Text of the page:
That's all, folks!


India and Pakistan have only recently achieved an uneasy peace in the dispute which has been raging, at times more or less violently, over their territorial claims to Kashmir, since Britain's colonial adventures in that part of the globe ceased over sixty years ago.

So it was with mouths agape and eyes popping that the world witnessed our clod-hopping new PM, colonial foot planted firmly in imperialist mouth, choosing India as the venue to issue a firm telling-off to these damned natives in Pakistan, who were just not playing the game properly. "Harbouring nasty people within their boundaries while claiming to be allies in the war against terrorism is just not good enough - don't you agree, Indian politicians?" Thus any diplomatic progress in that region, over any disagreement on any matter whatsoever, over however many years, is now at threat.

Now they're burning effigies of DC (who is obviously taking George W Bush's strategy in world affairs a stage further!) on the streets of Islamabad and other Pakistani cities, and any progress on co-operation on matters of terrorism has been nullified at a stroke. Well done, David! I think I'll pop down to the Lerwick branch of Effigies R' Us and get one to burn myself.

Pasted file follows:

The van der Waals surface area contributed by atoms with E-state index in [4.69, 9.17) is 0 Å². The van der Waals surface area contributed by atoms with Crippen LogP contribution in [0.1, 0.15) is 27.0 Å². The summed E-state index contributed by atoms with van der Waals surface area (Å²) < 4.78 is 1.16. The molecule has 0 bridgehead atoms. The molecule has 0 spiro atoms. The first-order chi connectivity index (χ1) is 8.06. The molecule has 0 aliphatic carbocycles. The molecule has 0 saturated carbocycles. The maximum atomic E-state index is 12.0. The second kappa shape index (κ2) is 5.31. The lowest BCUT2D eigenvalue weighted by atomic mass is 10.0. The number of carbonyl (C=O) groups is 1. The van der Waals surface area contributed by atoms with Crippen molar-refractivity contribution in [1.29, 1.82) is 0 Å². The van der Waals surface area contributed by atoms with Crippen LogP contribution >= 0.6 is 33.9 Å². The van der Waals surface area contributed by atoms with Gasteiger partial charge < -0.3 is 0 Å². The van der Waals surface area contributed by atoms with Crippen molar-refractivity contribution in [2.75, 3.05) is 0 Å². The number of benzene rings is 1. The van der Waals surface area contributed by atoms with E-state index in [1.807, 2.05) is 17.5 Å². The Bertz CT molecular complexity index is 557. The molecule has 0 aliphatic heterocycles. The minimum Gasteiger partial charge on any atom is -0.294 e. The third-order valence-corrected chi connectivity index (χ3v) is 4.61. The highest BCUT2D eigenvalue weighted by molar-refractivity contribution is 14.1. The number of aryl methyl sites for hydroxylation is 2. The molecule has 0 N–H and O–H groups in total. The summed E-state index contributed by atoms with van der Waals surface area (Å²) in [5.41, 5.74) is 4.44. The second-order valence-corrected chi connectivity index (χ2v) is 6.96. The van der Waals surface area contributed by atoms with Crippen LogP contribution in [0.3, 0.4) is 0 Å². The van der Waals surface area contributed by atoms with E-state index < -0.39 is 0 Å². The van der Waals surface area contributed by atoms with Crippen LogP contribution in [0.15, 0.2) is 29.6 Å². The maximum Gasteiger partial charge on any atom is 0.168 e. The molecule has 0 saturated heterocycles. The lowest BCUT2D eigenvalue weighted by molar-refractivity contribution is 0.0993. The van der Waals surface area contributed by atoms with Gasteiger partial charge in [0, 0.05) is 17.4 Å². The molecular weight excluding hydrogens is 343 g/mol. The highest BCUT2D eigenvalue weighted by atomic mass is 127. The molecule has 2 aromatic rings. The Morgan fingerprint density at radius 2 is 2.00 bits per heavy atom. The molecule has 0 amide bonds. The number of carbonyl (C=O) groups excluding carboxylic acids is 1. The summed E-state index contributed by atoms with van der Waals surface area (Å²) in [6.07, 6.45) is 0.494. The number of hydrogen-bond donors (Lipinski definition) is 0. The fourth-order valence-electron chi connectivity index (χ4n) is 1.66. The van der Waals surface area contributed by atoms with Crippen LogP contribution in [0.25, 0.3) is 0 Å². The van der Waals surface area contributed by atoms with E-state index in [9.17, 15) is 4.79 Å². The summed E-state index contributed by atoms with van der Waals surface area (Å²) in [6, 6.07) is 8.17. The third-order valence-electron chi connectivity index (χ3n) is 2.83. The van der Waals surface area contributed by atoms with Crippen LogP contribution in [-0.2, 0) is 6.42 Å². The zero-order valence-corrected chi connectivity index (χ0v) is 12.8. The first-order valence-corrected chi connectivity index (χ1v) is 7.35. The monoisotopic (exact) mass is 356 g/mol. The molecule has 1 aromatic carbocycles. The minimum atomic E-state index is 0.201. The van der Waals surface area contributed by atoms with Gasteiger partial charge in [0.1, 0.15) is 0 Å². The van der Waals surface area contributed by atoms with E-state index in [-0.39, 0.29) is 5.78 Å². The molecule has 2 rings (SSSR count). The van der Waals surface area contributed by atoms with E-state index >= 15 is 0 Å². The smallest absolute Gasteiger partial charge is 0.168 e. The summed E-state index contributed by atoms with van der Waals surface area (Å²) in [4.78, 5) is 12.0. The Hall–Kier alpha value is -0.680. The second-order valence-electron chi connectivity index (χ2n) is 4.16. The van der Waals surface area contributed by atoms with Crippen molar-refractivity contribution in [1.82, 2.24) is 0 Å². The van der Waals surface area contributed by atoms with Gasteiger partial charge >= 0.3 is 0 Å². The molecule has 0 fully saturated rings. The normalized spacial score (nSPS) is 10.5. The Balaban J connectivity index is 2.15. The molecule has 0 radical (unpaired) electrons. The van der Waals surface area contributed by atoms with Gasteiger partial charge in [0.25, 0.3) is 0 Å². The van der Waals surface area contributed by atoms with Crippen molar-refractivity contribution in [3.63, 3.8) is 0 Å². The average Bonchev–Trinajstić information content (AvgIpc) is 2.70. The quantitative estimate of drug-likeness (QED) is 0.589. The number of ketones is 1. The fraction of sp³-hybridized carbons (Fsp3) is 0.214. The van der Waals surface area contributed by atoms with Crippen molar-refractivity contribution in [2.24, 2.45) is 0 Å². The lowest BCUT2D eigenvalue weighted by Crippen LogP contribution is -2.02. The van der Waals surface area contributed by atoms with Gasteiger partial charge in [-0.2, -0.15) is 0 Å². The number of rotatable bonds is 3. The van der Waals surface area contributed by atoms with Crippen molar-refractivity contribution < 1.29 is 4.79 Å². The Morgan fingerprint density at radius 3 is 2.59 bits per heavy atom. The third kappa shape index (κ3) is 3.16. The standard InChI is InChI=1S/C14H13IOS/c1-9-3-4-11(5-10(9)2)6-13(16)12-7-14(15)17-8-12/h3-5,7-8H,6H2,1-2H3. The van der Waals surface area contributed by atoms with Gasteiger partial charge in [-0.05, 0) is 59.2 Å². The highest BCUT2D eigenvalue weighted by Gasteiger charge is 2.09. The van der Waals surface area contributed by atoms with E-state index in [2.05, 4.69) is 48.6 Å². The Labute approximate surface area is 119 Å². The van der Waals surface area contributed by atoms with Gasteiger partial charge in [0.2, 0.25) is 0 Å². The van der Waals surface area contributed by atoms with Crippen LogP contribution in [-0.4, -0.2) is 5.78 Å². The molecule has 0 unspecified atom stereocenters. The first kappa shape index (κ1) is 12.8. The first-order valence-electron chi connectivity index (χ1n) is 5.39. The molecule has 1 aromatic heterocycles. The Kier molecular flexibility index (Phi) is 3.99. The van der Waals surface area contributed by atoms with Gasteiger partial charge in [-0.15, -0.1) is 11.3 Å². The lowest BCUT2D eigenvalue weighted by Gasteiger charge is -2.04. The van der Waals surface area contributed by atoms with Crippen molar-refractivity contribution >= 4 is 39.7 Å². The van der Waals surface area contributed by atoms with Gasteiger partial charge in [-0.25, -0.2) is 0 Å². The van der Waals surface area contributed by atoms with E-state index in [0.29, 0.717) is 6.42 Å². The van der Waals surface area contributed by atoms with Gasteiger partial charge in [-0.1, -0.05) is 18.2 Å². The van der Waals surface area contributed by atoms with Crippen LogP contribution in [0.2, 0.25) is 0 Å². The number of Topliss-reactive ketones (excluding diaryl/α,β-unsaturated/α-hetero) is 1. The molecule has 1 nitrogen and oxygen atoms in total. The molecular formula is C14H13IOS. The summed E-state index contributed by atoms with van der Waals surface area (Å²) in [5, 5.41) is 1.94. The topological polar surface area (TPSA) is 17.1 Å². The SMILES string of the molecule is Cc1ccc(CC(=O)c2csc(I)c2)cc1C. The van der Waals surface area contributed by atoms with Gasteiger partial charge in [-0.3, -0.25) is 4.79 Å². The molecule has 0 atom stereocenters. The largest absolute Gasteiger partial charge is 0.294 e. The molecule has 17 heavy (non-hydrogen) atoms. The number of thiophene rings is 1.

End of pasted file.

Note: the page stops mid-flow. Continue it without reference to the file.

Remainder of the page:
Talking of gunboat diplomacy, I see that Iceland and Faroe have held two brawny fingers up at the EU over their mackerel quotas for this year. Hurrah and well done! They're doing what Britain should have done decades ago, especially over our whitefish quotas. Now all sorts of sanctions are being threatened against our Nordic neighbours. No doubt Britain will support these, as it supports every other mind-blowingly ridiculous edict to emanate from the undemocratic plutocracy which is the EU.

As things are, our fishing industry has been decimated, with the tacit collaboration of our negotiators, over the last twenty years, while, year after year, our pathetic politicians have still returned from meetings with the clueless and mandate-less bureaucrats of Brussels with ever-decreasing quotas and disregarded representations (especially from Scottish representatives, who are ignored as a matter of EU policy!).

It is time to join with Iceland, Faroe and Norway (not an EU member state) to formulate a sensible system with regard to what can or cannot be caught where and when, and regain control of our own waters. Then our fishing rights will no longer be a bargaining chip at the gaming table of European big business, but will be properly regulated in the interests (long and short-term) of the nations inside whose territorial waters the fishing stocks are located. Then fishermen of other nationalities who want to catch fish in these waters will have to negotiate with US!